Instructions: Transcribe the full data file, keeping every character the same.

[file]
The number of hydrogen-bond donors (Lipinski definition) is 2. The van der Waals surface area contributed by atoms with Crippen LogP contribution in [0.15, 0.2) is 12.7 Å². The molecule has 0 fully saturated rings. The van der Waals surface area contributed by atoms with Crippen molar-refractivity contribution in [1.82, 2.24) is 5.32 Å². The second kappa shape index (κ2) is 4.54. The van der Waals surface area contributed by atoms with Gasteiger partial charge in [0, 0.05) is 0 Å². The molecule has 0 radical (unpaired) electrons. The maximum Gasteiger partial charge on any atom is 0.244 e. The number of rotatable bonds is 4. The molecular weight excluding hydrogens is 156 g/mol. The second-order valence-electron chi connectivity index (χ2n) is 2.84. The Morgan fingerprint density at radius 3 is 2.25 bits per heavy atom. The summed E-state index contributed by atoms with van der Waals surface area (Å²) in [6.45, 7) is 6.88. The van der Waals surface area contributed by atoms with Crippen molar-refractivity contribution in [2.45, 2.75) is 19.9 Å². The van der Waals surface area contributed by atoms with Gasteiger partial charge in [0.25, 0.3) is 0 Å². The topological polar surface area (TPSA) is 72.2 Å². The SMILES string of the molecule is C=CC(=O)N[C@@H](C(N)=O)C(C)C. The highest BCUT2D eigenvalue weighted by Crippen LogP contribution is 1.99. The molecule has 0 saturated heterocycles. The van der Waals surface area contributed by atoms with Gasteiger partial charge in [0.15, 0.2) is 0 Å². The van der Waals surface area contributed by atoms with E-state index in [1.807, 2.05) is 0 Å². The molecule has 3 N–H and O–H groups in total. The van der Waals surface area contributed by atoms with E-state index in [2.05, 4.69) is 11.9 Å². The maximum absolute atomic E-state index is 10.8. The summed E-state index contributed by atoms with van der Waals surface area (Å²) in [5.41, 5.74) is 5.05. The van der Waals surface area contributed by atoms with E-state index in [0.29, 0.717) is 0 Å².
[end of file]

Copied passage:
The number of hydrogen-bond donors (Lipinski definition) is 2. The van der Waals surface area contributed by atoms with Crippen LogP contribution in [0.15, 0.2) is 12.7 Å². The molecule has 0 fully saturated rings. The van der Waals surface area contributed by atoms with Crippen molar-refractivity contribution in [1.82, 2.24) is 5.32 Å². The second kappa shape index (κ2) is 4.54. The van der Waals surface area contributed by atoms with Gasteiger partial charge in [0, 0.05) is 0 Å². The molecule has 0 radical (unpaired) electrons. The maximum Gasteiger partial charge on any atom is 0.244 e. The number of rotatable bonds is 4. The molecular weight excluding hydrogens is 156 g/mol. The second-order valence-electron chi connectivity index (χ2n) is 2.84. The Morgan fingerprint density at radius 3 is 2.25 bits per heavy atom. The summed E-state index contributed by atoms with van der Waals surface area (Å²) in [6.45, 7) is 6.88. The van der Waals surface area contributed by atoms with Crippen molar-refractivity contribution in [2.45, 2.75) is 19.9 Å². The van der Waals surface area contributed by atoms with Gasteiger partial charge in [0.25, 0.3) is 0 Å². The topological polar surface area (TPSA) is 72.2 Å². The SMILES string of the molecule is C=CC(=O)N[C@@H](C(N)=O)C(C)C. The highest BCUT2D eigenvalue weighted by Crippen LogP contribution is 1.99. The molecule has 0 saturated heterocycles. The van der Waals surface area contributed by atoms with Gasteiger partial charge in [0.15, 0.2) is 0 Å². The van der Waals surface area contributed by atoms with E-state index in [1.807, 2.05) is 0 Å². The molecule has 3 N–H and O–H groups in total. The van der Waals surface area contributed by atoms with E-state index in [2.05, 4.69) is 11.9 Å². The maximum absolute atomic E-state index is 10.8. The summed E-state index contributed by atoms with van der Waals surface area (Å²) in [5.41, 5.74) is 5.05. The van der Waals surface area contributed by atoms with E-state index in [0.29, 0.717) is 0 Å².